IBMS response: State of Care 2022/23

IBMS response: State of Care 2022/23
30 October 2023
Care Quality Commission’s report shows the need for programmes that extend biomedical scientist practice to increase the support they are able to provide to their medical colleagues

Last week the Care Quality Commission released its report The state of health care and adult social care in England 2022/23  – looking at trends, examples of good and outstanding care, and areas where care needs to improve.

It is broken down into sections focusing on problems with people’s access to care, the quality of care that people experience, who is more likely to face inequalities, the Deprivation of Liberty Safeguards, the health and care workforce, and the new integrated care systems.

The report not only highlights a delay in access to appropriate diagnostics but also the health inequalities in cancer treatment.

As our Long Term Biomedical Scientist Workforce Plan highlights, better and more widespread use of appropriately qualified advanced practice biomedical scientists would help ease the increasing pressure on histopathology services – by providing additional support to our medically trained colleagues.

IBMS Deputy Chief Executive Sarah May said:

Our work with the Royal College of Pathologists has enabled the introduction of professional qualifications that support the development of extended and advanced roles for biomedical scientists. These individuals are trained and competent to undertake some of the high volume and lower complexity reporting workload, leaving the medical pathologists to report the highly complex diagnostic cases.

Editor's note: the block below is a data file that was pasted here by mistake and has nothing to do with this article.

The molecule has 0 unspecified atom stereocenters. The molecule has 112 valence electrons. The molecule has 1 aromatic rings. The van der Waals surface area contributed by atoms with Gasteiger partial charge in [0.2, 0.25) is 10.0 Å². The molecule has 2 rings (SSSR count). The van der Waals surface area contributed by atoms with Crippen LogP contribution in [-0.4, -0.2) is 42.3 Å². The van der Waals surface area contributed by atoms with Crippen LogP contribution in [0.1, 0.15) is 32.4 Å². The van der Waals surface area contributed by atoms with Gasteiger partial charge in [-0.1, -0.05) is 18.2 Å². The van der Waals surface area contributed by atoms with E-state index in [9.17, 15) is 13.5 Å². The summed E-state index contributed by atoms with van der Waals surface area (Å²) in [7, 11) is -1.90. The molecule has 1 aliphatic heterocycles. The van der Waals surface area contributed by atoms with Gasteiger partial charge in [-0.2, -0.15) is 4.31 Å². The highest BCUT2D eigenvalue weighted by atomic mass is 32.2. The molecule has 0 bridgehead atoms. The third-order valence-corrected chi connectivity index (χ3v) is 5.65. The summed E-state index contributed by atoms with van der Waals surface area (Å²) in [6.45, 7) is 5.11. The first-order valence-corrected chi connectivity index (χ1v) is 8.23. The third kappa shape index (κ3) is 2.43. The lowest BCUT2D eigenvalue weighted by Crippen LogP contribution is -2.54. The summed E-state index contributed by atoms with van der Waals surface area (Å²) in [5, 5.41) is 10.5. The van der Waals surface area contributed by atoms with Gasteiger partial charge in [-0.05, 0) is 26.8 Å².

The IBMS recently launched two histopathology reporting qualifications for biomedical scientists specifically aimed at supporting the biopsy workload generated by the cervical and bowel screening programmes. The biomedical scientist workforce represents a safe and effective solution, working collaboratively through integrated training programmes, to safely sustain and improve histopathology services, ensuring that every person diagnosed with bowel cancer or cervical cancer receives the right diagnosis and right treatment at the right time.

The support of all four UK nations for the development of the expert and advanced biomedical scientist roles is key to helping reduce UK health inequalities and improving access to rapid cancer diagnosis. This now needs to go further to alleviate some of the pressure the current histopathology workforce is facing. It is imperative that we support and upskill the workforce in a manner that is safe, efficient and meets nationally recognised standards so that we provide better quality care for all patients.

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